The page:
For either alfalfa or mung bean sprouts we use 2-tblsp of seeds which we have purchased at the Health Food Store and which are guaranteed to sprout. Prepare the seeds by measuring them out on a large plate and remove all broken seeds, as these will not sprout, and any bits of gravel which you may find in them. Then pour the seeds into a fine mesh tea strainer and wash them thoroughly by running cold water through them from the tap. Pour the 2-tblsp of mung beans into one quart jar and the 2-tbsp of alfalfa seeds into a 2-quart jar, add on pint of tepid water to each, cover and let set overnight to soak.

Next morning put on the lid with the screen, or fasten a piece of nylon net over the top of each jar and drain off the water, rinse once in cool water, drain off all the water and put the jar on its side either on a plate or tray, shaking the seeds around to distribute them as evenly as possible in the lower side of the jar.

Each day keep a close watch on them to be sure that they do not dry out — they must be kept moist in order for them to sprout. Usually rinsing twice daily is sufficient, but four or five times may be necessary during the hot weather in hot climates. Where there is a lot of humidity in the atmosphere they may have a tendency to mold, but after you have experimented a while you will find out what method is best for your climate and circumstances.

Small seeds take longer to sprout, therefore it may take 4 or 5 days for alfalfa sprouts to be ready to use, while in two or three days mung bean sprouts are ready. When they have reached the size you like best, lay the jars in full sunlight in front of a window if possible and keep turning them at intervals until each side shows little green leaves on the sprouts. Then they can be rinsed two or three times in cold water, thoroughly drained, tightly covered and stored in the refrigerator until crisp — and they are delicious. We believe some fresh air needs to get into the seeds as they are sprouting, so we do not put them away in a dark closet or cupboard but leave them sitting out in the open in the kitchen, merely covering the glass part of the jar with paper towels or a clean tea towel to keep out excessive light. This speeds up the growth of the sprouts.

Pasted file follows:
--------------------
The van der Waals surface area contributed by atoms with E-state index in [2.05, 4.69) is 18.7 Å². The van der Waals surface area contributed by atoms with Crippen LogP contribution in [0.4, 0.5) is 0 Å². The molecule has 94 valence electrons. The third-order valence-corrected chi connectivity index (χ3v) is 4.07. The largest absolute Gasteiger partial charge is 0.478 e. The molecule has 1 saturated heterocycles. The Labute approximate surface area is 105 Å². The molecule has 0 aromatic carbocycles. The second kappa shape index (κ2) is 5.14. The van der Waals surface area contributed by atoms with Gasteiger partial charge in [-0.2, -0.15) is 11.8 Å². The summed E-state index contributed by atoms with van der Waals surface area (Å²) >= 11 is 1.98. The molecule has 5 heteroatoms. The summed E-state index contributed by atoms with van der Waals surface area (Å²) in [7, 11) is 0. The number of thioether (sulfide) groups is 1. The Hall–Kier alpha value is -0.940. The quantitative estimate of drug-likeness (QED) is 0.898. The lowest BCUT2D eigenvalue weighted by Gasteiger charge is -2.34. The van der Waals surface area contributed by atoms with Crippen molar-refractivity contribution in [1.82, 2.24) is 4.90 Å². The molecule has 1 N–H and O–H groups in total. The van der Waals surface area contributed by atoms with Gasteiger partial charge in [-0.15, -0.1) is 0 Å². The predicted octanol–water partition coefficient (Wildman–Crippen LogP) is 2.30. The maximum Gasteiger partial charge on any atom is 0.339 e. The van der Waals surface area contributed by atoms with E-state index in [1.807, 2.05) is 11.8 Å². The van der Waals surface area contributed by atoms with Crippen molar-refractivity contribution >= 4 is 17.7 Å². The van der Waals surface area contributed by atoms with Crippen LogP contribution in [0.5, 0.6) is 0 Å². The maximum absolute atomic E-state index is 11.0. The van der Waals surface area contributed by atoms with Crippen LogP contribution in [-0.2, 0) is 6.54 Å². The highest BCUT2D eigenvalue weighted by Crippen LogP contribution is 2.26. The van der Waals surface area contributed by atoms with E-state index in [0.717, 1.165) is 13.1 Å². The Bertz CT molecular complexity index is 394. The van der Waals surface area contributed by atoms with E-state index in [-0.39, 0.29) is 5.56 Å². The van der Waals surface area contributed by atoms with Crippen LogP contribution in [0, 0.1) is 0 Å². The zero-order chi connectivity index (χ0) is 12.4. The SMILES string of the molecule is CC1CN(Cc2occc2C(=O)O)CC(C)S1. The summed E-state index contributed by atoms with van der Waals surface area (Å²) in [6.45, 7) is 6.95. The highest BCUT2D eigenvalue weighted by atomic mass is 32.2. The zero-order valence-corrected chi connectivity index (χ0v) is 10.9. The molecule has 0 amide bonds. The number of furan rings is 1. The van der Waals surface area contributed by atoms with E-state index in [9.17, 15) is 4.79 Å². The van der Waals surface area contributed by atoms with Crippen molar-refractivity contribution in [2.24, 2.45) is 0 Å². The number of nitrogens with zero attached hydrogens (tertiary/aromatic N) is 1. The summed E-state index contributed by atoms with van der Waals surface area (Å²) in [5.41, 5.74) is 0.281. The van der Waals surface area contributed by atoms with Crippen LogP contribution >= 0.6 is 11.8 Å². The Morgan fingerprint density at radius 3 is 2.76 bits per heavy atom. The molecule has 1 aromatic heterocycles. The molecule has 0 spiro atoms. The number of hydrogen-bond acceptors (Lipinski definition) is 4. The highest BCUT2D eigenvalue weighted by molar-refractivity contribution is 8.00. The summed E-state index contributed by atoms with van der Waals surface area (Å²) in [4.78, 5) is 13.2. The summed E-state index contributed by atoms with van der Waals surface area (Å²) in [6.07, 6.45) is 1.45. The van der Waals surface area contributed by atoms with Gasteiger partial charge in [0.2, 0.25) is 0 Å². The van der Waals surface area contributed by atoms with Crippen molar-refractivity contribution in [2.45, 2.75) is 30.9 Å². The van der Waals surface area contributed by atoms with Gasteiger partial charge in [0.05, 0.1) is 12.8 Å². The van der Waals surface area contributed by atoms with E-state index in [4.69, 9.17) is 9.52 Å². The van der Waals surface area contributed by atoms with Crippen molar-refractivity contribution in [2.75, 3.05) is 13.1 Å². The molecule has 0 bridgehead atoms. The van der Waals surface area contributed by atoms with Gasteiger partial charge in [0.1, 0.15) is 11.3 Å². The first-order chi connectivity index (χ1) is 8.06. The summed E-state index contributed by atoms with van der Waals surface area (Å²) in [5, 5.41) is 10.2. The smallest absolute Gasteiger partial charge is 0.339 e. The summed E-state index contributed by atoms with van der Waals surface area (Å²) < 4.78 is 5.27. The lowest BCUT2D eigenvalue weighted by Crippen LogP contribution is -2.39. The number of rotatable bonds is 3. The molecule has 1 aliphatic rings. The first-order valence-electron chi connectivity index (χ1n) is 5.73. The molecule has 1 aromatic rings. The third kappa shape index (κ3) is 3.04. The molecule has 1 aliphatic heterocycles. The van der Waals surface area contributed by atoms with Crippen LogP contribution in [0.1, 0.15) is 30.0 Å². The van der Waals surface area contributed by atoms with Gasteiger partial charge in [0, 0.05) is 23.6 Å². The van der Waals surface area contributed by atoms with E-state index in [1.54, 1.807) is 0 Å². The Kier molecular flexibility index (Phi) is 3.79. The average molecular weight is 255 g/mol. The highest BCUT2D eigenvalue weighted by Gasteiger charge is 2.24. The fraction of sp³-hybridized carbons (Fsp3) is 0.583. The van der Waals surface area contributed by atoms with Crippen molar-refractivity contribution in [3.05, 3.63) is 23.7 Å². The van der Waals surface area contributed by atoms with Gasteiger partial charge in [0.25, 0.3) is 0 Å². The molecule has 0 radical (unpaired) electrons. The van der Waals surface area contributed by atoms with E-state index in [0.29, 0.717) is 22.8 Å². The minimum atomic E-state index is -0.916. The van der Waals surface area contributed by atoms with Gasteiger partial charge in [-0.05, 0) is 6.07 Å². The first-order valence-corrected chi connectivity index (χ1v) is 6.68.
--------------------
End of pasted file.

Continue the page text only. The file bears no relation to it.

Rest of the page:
As soon as one batch of sprouts are stored in the refrigerator you can start another, and in this way keep a constant supply of fresh green ones coming up. They should be used as soon as possible, for if left too long in the refrigerator they will lose their flavor. We try to use them up within 4 or 5 days. Experience will guide you in the quantity your family will consume and how often you need to sprout more seeds.

These are delicious mixed in any salad, eaten just as they are or finely chopped up in a salad. They also serve as a nice garnish for the top of a salad. These sprouts give much substance and added nourishment to an all-raw food meal, and are particularly good for a growing family.

Seed and Nut Milks

We use seed and nut milks instead of cream or milk. The following is our favorite recipe:

2 — tbsp raw shelled sunflower seeds;
12 — whole raw almonds with skin on;
1 — tbsp whole sesame seeds.

Grind to a very fine powder then put it in your blender with one pint of warm water and 1-tbsp of mild honey and thoroughly blend at high speed for 2 or 3 minutes. This is then ready to serve over your breakfast.

This is the basic recipe and it can be varied according to your taste. If you want it richer and more like thick cream, use less water, and you can use more or less honey according to the way you like it best. If you want it thinner and less rich, add more water.